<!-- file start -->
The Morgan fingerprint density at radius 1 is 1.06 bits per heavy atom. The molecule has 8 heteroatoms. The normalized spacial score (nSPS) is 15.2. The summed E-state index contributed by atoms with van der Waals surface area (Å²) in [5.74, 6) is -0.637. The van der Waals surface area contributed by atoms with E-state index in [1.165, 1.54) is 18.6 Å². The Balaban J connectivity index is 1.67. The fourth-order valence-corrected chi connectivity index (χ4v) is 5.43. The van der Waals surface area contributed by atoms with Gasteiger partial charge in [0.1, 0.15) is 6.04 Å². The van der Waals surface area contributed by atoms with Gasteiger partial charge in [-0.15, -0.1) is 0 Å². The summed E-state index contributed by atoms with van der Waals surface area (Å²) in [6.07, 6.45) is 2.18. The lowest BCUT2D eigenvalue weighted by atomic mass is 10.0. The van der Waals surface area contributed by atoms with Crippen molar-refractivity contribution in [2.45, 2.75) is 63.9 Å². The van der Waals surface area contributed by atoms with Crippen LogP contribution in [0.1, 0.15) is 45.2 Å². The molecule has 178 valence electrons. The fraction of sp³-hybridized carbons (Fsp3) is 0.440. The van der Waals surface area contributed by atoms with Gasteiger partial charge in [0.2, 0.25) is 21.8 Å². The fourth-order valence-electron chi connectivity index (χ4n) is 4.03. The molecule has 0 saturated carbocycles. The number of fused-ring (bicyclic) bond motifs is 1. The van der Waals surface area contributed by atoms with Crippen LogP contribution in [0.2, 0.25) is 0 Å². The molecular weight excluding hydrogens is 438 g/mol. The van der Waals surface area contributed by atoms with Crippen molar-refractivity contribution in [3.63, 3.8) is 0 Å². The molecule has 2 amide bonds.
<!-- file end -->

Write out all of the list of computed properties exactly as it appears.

The Morgan fingerprint density at radius 1 is 1.06 bits per heavy atom. The molecule has 8 heteroatoms. The normalized spacial score (nSPS) is 15.2. The summed E-state index contributed by atoms with van der Waals surface area (Å²) in [5.74, 6) is -0.637. The van der Waals surface area contributed by atoms with E-state index in [1.165, 1.54) is 18.6 Å². The Balaban J connectivity index is 1.67. The fourth-order valence-corrected chi connectivity index (χ4v) is 5.43. The van der Waals surface area contributed by atoms with Gasteiger partial charge in [0.1, 0.15) is 6.04 Å². The van der Waals surface area contributed by atoms with Gasteiger partial charge in [-0.15, -0.1) is 0 Å². The summed E-state index contributed by atoms with van der Waals surface area (Å²) in [6.07, 6.45) is 2.18. The lowest BCUT2D eigenvalue weighted by atomic mass is 10.0. The van der Waals surface area contributed by atoms with Crippen molar-refractivity contribution in [2.45, 2.75) is 63.9 Å². The van der Waals surface area contributed by atoms with Crippen LogP contribution in [0.1, 0.15) is 45.2 Å². The molecule has 178 valence electrons. The fraction of sp³-hybridized carbons (Fsp3) is 0.440. The van der Waals surface area contributed by atoms with Gasteiger partial charge in [0.2, 0.25) is 21.8 Å². The fourth-order valence-electron chi connectivity index (χ4n) is 4.03. The molecule has 0 saturated carbocycles. The number of fused-ring (bicyclic) bond motifs is 1. The van der Waals surface area contributed by atoms with Crippen LogP contribution in [0.2, 0.25) is 0 Å². The molecular weight excluding hydrogens is 438 g/mol. The van der Waals surface area contributed by atoms with Crippen molar-refractivity contribution in [3.63, 3.8) is 0 Å². The molecule has 2 amide bonds.